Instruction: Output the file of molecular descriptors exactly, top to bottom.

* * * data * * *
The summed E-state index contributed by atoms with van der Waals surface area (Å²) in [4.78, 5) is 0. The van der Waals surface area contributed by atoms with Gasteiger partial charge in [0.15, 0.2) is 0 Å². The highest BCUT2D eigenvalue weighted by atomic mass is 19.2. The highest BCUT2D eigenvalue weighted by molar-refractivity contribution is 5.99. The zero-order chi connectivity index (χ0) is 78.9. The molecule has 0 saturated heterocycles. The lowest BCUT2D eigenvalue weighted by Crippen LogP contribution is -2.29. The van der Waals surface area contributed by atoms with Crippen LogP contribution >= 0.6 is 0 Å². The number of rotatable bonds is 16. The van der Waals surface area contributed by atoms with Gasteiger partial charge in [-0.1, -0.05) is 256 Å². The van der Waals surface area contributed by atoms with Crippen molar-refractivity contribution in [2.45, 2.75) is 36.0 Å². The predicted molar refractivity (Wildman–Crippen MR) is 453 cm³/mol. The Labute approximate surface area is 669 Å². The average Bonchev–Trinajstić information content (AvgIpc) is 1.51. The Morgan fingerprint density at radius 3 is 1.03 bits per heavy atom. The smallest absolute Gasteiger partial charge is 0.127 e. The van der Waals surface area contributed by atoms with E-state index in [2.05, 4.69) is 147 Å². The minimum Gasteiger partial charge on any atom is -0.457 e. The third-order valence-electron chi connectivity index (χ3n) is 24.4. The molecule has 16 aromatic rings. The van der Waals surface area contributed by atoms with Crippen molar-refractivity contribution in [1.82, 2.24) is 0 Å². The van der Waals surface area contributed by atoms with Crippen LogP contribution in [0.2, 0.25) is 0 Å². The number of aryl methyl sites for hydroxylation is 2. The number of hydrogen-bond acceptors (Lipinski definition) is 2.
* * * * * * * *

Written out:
The summed E-state index contributed by atoms with van der Waals surface area (Å²) in [4.78, 5) is 0. The van der Waals surface area contributed by atoms with Gasteiger partial charge in [0.15, 0.2) is 0 Å². The highest BCUT2D eigenvalue weighted by atomic mass is 19.2. The highest BCUT2D eigenvalue weighted by molar-refractivity contribution is 5.99. The zero-order chi connectivity index (χ0) is 78.9. The molecule has 0 saturated heterocycles. The lowest BCUT2D eigenvalue weighted by Crippen LogP contribution is -2.29. The van der Waals surface area contributed by atoms with Crippen LogP contribution >= 0.6 is 0 Å². The number of rotatable bonds is 16. The van der Waals surface area contributed by atoms with Gasteiger partial charge in [-0.1, -0.05) is 256 Å². The van der Waals surface area contributed by atoms with Crippen molar-refractivity contribution in [2.45, 2.75) is 36.0 Å². The predicted molar refractivity (Wildman–Crippen MR) is 453 cm³/mol. The Labute approximate surface area is 669 Å². The average Bonchev–Trinajstić information content (AvgIpc) is 1.51. The Morgan fingerprint density at radius 3 is 1.03 bits per heavy atom. The smallest absolute Gasteiger partial charge is 0.127 e. The van der Waals surface area contributed by atoms with E-state index in [2.05, 4.69) is 147 Å². The minimum Gasteiger partial charge on any atom is -0.457 e. The third-order valence-electron chi connectivity index (χ3n) is 24.4. The molecule has 16 aromatic rings. The van der Waals surface area contributed by atoms with Crippen molar-refractivity contribution in [1.82, 2.24) is 0 Å². The van der Waals surface area contributed by atoms with Crippen LogP contribution in [0.2, 0.25) is 0 Å². The number of aryl methyl sites for hydroxylation is 2. The number of hydrogen-bond acceptors (Lipinski definition) is 2.